Novel Shell Stock-Recruitment Models for Crassostrea virginica as a Function of Regional Shell Effective Surface Area, A Missing Link for Sustainable Management

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Coastal Sciences, Gulf Coast Research Laboratory


Ocean Science and Engineering


Stock–recruitment relationships (SRR) are used by many resource managers as a metric to evaluate stock reproductive potential and rebuilding capacity when harvested. This relationship is more evident in traditional finfish stock assessment models where larvae are frequently limited by the abundance of spawning adults, whereas invertebrate resources are much more confounding and often do not express a clear spawning SRR. Oysters in particular appear to be limited more strongly by post-settlement mortality as larvae are regularly demonstrated to be present in high abundance in response to timely shell plants; yet unexpectedly, a brood SRR appears to be present. Because of the unique life history of oysters which provide their own habitat through reef accretion, a posit is that the quantity and quality of such habitat are crucial determinants of recruitment to the stock, and habitat quality acts as a surrogate for brood stock in the stock–recruit relationship. An extensive dataset from Delaware Bay with a 65-y time series was analyzed to assess the relationship between available Crassostrea virginica natural reef materials and subsequent spat (<20 mm) settlement. Live oyster, box (dead and articulated valves), and cultch (disarticulated whole valves and shell fragments) surface areas were calculated for oyster reefs found in each of four regions oriented up-bay to down-bay within the survey area. Surface areas were standardized using RMA regressions which compared available surface area per shell type (live, box, and cultch) and the number of spat recruiting to each shell type. Standardized shell surface areas (i.e., effective surface areas) supported previous accounts that recruitment occurs with higher frequency on live oysters and boxes than cultch, and that excessive cultch availability does not always lead to successively high recruitment. Recruit density was found to not only vary by substrate type but also along a salinity gradient. In high salinity reefs, boxes function as high-quality recruitment substrate and cultch as low-quality substrate, whereas in low-salinity regions cultch is only slightly inferior to live and outcompetes box surfaces as a dominant recruitment substrate. Beverton–Holt and Ricker models were used to express the relationship between total effective surface area and recruitment; these models revealed that medium- and high-salinity regions produced higher recruitment rates than low-salinity reefs. Model steepness also increased at higher salinity, indicating that down-bay reefs responded more rapidly to a change in effective surface area than did up-bay reefs. Steepness was highest at the confluence of the medium-salinity and high-salinity reaches where larval supply provided by the down-bay drift of larvae from up-bay reefs was high, but salinity remained low enough to reduce biofouling and predation compared with the high-salinity region. Unlike the low-salinity region, the relationship between effective surface area and recruitment for the three down-bay regions exhibited compensation; recruitment did not rise linearly with effective surface area. In all four regions, however, recruitment was initiated on a reef at a nonzero effective surface area, an analogy to an Allee effect which existed in each case. By inference, reefs can die before effective surface area disappears.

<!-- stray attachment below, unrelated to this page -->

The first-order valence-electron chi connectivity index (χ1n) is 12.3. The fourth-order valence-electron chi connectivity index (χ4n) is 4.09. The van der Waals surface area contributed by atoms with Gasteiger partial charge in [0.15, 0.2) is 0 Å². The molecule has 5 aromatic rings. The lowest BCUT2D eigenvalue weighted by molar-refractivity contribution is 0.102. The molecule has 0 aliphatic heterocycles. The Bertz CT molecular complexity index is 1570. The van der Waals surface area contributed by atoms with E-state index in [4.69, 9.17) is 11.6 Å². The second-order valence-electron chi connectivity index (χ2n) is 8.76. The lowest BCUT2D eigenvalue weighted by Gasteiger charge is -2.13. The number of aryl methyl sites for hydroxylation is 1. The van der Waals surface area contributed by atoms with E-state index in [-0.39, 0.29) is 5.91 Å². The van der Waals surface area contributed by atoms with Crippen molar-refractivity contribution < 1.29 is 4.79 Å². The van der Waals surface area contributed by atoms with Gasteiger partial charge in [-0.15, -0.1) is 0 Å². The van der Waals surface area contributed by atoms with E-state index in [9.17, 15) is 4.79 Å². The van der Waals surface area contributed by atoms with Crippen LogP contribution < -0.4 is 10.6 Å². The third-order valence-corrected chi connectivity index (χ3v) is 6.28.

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Journal of Shellfish Research





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